Speaker & room calibration

I was lucky enough to pick up a Behringer Ultracurve Pro DSP8024 for a mere £50 on eBay recently. It turned out to have a buggy OS version (1.2), and Behringer very kindly sent me a replacement EPROM with a new 1.3 OS on it, which works just fine. I now have it installed between my Soundcraft mixer and my Wharfedale active monitors. I used its “Auto-Q” calibration routine and put up with some quite loud pink noise to calculate a room correction curve. Because it knows the spectrum it’s generating, it assumes that what it gets back has been altered by the combination of speakers, room and microphone, so it can calculate an eq map to compensate for it. It’s quite fun to watch as it has a nice big LCD screen to display the 31 1/3 octave bands – the initial spectrum is fairly peaky, but as it iteratively applies corrections you see (and hear) it flattening out. It’s also very obvious that my monitors don’t put out much below 50Hz (it analyses down to 20Hz), but that’s to be expected from a moderately sized box with a 6.5″ driver. The results are really pretty good, sounds lovely and smooth, but the real surprise is when you’ve been listening to it for a while and you switch out the EQ – it’s really quite a shock to hear the uncorrected version. Lots of purists don’t like room correction by EQ, saying it’s better to fix the room in the first place, and also that EQ calculated like this is highly dependent on the listening position (which it is). I have a lots of bookshelves facing my speakers; they make fantastic diffusers, and I have some Universal Acoustics absorber tiles on the sloping ceiling above my listening position. The longest room mode will be fairly undamped (I’m not about to start hanging duvets around the walls!), but the resulting EQ is below 6db in either direction across the whole range – I’ve heard of rooms with 24db peaks! Anyway, after all that, it sounds lovely, and I’m happy!


I’ve had a little Behringer UB802 mixer for some time and found it very frustrating to use as a front-end to my computer system. There’s nothing particular wrong with it (clean audio, good functions, simple, reliable), it’s just not very well suited to the job, mainly because its routing is not flexible enough to be used for audio input at the same time as output. One big problem I had was that the mic I use for audio input (mainly for Skype) routed to my speakers too; a recipe for feedback and poor input level.
In order to resolve all this, I’d been contemplating a Soundcraft Compact 10 as it seemed to have much better routing options. Last week I managed to pick up the smaller Compact 4 for a mere £30 on eBay (I figured I could live without the extra size and inputs for that price). What a difference! It achieves its wonders by having an additional “recording” mix buss. It also has separate routing for monitoring. Each channel has a button that when pressed, routes that input to the recording buss and removes it from the main mix. Similarly there is a monitor button that routes it to the monitor buss. if neither are pressed, it goes to the main mix, which you can conveniently route back to the monitor mix too. Multiple mix busses are par for the course on bigger mixers, but almost nobody does it for small mixers, yet there are tons of n:2 small mixers around that are used in this role, suggesting there are a lot of frustrated users that don’t know there is a way out. As Soundcraft’s manual says:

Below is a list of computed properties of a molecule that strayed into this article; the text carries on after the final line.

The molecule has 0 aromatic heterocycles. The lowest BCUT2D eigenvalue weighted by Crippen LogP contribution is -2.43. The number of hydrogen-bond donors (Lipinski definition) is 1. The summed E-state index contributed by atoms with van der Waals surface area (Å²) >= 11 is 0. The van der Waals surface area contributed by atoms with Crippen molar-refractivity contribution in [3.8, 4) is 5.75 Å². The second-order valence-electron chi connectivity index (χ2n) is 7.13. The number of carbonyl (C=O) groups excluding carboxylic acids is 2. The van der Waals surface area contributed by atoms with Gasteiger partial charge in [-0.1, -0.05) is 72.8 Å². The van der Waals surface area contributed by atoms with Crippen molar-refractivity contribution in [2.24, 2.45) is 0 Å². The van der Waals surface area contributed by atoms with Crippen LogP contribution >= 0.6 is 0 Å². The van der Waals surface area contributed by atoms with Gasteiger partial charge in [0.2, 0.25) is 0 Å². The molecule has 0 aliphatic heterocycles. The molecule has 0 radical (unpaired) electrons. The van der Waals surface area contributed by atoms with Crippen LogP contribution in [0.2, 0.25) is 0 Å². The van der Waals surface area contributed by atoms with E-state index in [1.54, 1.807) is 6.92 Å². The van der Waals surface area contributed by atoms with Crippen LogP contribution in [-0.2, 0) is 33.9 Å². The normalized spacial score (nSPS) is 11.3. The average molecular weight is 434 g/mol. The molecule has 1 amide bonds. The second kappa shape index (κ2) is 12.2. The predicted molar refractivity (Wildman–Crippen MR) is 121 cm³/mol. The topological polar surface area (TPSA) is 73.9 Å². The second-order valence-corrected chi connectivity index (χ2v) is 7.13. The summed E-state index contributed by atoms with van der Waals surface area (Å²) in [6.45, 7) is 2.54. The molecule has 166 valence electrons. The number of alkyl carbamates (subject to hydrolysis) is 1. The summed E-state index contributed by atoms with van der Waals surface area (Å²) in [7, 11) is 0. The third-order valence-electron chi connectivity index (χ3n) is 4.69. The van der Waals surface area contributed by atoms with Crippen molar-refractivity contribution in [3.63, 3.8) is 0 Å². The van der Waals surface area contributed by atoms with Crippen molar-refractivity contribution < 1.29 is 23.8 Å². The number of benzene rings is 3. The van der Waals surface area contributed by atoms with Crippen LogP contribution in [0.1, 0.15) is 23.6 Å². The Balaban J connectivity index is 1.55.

Why don’t other manufacturers design consoles like this ?
a) Because they are out of touch ?
b) Because they are not very innovative ?
c) Because they don’t have the experience ?
d) Because they don’t listen to their users ?
Who knows 🙂

The upshot of all this is that I can route the microphone to the computer’s audio inputs without having it also appearing on the mix bus going to the monitors. As far as I can tell, this routing flexibility makes the Soundcraft about the only small mixer that’s actually designed for this role. Most seem to gloss over this routing problem, or not want to “confuse” users with the concept of an additional mix buss. As an added bonus, it has two headphone outputs that are independent of the mix output, so I can turn my speakers down without turning down my headphones. The Behringer tries to do this, but only by giving you main and monitor mix levels, but as far as I can see you never really need the main mix outputs, only the monitor mix. The only real workaround for simple n:2 mixers is to have a separate mixer for input and output, which is quite a reasonable proposition when you see the price of things like the Behringer Xenyx 502, but I’m much happier having it in one box. Behringer make bigger mixers that have more busses (I think the cheapest is the Xenyx 1222FX), but they are also bigger, more complex and more expensive – overkill for my application.
It’s also interesting to contrast the marketing. Behringer describes the 802 as having 8 inputs, which is technically true – 2 mono, 2 stereo, and a stereo return – but in reality that’s only 5 independent inputs (total of 10 input channels). Soundcraft go the other way – the Compact 4 has 5 independent inputs at a push, but you can actually squeeze 8 channels into it in total, and you can actually get 16 channels into the Compact 10. British understatement at work?
The Behringer is still a great little mixer, and I’ll miss its diminutive size, the aux send, and a couple of extra inputs (which, now I’m firmly in software-synth land, isn’t really a problem any more). Anyone want to buy my UB802?